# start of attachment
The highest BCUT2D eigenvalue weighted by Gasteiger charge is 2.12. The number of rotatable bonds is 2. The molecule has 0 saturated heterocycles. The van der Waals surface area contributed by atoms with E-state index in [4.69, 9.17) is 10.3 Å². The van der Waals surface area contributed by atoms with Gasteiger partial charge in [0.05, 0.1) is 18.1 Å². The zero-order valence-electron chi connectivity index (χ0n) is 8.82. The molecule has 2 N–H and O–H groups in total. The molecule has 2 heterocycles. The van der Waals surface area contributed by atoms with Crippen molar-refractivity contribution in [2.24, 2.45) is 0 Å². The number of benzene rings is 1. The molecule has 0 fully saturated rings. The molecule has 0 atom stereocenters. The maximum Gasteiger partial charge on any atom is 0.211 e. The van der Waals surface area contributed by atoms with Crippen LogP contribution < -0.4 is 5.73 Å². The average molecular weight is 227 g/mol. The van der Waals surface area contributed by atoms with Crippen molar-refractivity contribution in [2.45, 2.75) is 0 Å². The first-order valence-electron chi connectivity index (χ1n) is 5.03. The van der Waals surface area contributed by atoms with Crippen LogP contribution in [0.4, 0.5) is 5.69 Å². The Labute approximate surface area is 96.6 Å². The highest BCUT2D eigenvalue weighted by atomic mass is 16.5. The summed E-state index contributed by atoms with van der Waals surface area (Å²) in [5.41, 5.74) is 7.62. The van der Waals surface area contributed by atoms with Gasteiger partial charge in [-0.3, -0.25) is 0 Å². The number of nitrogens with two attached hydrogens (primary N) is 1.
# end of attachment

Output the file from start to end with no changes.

The highest BCUT2D eigenvalue weighted by Gasteiger charge is 2.12. The number of rotatable bonds is 2. The molecule has 0 saturated heterocycles. The van der Waals surface area contributed by atoms with E-state index in [4.69, 9.17) is 10.3 Å². The van der Waals surface area contributed by atoms with Gasteiger partial charge in [0.05, 0.1) is 18.1 Å². The zero-order valence-electron chi connectivity index (χ0n) is 8.82. The molecule has 2 N–H and O–H groups in total. The molecule has 2 heterocycles. The van der Waals surface area contributed by atoms with Crippen molar-refractivity contribution in [2.24, 2.45) is 0 Å². The number of benzene rings is 1. The molecule has 0 fully saturated rings. The molecule has 0 atom stereocenters. The maximum Gasteiger partial charge on any atom is 0.211 e. The van der Waals surface area contributed by atoms with Crippen LogP contribution < -0.4 is 5.73 Å². The average molecular weight is 227 g/mol. The van der Waals surface area contributed by atoms with Crippen molar-refractivity contribution in [2.45, 2.75) is 0 Å². The first-order valence-electron chi connectivity index (χ1n) is 5.03. The van der Waals surface area contributed by atoms with Crippen LogP contribution in [0.4, 0.5) is 5.69 Å². The Labute approximate surface area is 96.6 Å². The highest BCUT2D eigenvalue weighted by atomic mass is 16.5. The summed E-state index contributed by atoms with van der Waals surface area (Å²) in [5.41, 5.74) is 7.62. The van der Waals surface area contributed by atoms with Gasteiger partial charge in [-0.3, -0.25) is 0 Å². The number of nitrogens with two attached hydrogens (primary N) is 1.